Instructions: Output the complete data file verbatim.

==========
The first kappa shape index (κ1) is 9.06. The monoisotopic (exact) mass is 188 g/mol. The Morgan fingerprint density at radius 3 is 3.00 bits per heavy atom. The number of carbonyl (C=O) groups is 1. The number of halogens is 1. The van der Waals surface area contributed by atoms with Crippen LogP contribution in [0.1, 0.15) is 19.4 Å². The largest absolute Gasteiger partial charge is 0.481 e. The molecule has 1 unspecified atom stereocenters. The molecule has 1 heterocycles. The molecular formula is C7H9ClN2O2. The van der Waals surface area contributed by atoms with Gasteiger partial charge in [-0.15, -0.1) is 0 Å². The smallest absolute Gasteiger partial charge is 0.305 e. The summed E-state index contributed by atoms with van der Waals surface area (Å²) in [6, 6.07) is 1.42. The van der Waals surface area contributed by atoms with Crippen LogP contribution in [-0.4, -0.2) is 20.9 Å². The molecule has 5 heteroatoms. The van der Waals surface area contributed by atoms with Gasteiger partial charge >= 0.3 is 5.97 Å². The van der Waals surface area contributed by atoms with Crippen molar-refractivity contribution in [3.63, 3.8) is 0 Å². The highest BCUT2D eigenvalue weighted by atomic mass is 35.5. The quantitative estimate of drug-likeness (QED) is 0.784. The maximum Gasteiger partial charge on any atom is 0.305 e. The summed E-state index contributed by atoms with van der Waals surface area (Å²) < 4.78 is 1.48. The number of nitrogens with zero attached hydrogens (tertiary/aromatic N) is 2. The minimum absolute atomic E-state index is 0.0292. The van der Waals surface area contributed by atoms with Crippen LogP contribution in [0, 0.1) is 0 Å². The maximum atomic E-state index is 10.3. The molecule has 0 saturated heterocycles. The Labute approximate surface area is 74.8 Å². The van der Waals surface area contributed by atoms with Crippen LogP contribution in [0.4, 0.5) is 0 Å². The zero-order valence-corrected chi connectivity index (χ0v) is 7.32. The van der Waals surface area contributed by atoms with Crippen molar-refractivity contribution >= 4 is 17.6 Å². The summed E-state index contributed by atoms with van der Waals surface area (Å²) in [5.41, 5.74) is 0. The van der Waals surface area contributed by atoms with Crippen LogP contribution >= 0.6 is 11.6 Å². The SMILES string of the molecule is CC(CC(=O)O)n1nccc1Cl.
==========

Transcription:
The first kappa shape index (κ1) is 9.06. The monoisotopic (exact) mass is 188 g/mol. The Morgan fingerprint density at radius 3 is 3.00 bits per heavy atom. The number of carbonyl (C=O) groups is 1. The number of halogens is 1. The van der Waals surface area contributed by atoms with Crippen LogP contribution in [0.1, 0.15) is 19.4 Å². The largest absolute Gasteiger partial charge is 0.481 e. The molecule has 1 unspecified atom stereocenters. The molecule has 1 heterocycles. The molecular formula is C7H9ClN2O2. The van der Waals surface area contributed by atoms with Gasteiger partial charge in [-0.15, -0.1) is 0 Å². The smallest absolute Gasteiger partial charge is 0.305 e. The summed E-state index contributed by atoms with van der Waals surface area (Å²) in [6, 6.07) is 1.42. The van der Waals surface area contributed by atoms with Crippen LogP contribution in [-0.4, -0.2) is 20.9 Å². The molecule has 5 heteroatoms. The van der Waals surface area contributed by atoms with Gasteiger partial charge >= 0.3 is 5.97 Å². The van der Waals surface area contributed by atoms with Crippen molar-refractivity contribution in [3.63, 3.8) is 0 Å². The highest BCUT2D eigenvalue weighted by atomic mass is 35.5. The quantitative estimate of drug-likeness (QED) is 0.784. The maximum Gasteiger partial charge on any atom is 0.305 e. The summed E-state index contributed by atoms with van der Waals surface area (Å²) < 4.78 is 1.48. The number of nitrogens with zero attached hydrogens (tertiary/aromatic N) is 2. The minimum absolute atomic E-state index is 0.0292. The van der Waals surface area contributed by atoms with Crippen LogP contribution in [0, 0.1) is 0 Å². The maximum atomic E-state index is 10.3. The molecule has 0 saturated heterocycles. The Labute approximate surface area is 74.8 Å². The van der Waals surface area contributed by atoms with Crippen LogP contribution in [0.4, 0.5) is 0 Å². The zero-order valence-corrected chi connectivity index (χ0v) is 7.32. The van der Waals surface area contributed by atoms with Crippen molar-refractivity contribution >= 4 is 17.6 Å². The summed E-state index contributed by atoms with van der Waals surface area (Å²) in [5.41, 5.74) is 0. The van der Waals surface area contributed by atoms with Crippen LogP contribution >= 0.6 is 11.6 Å². The SMILES string of the molecule is CC(CC(=O)O)n1nccc1Cl.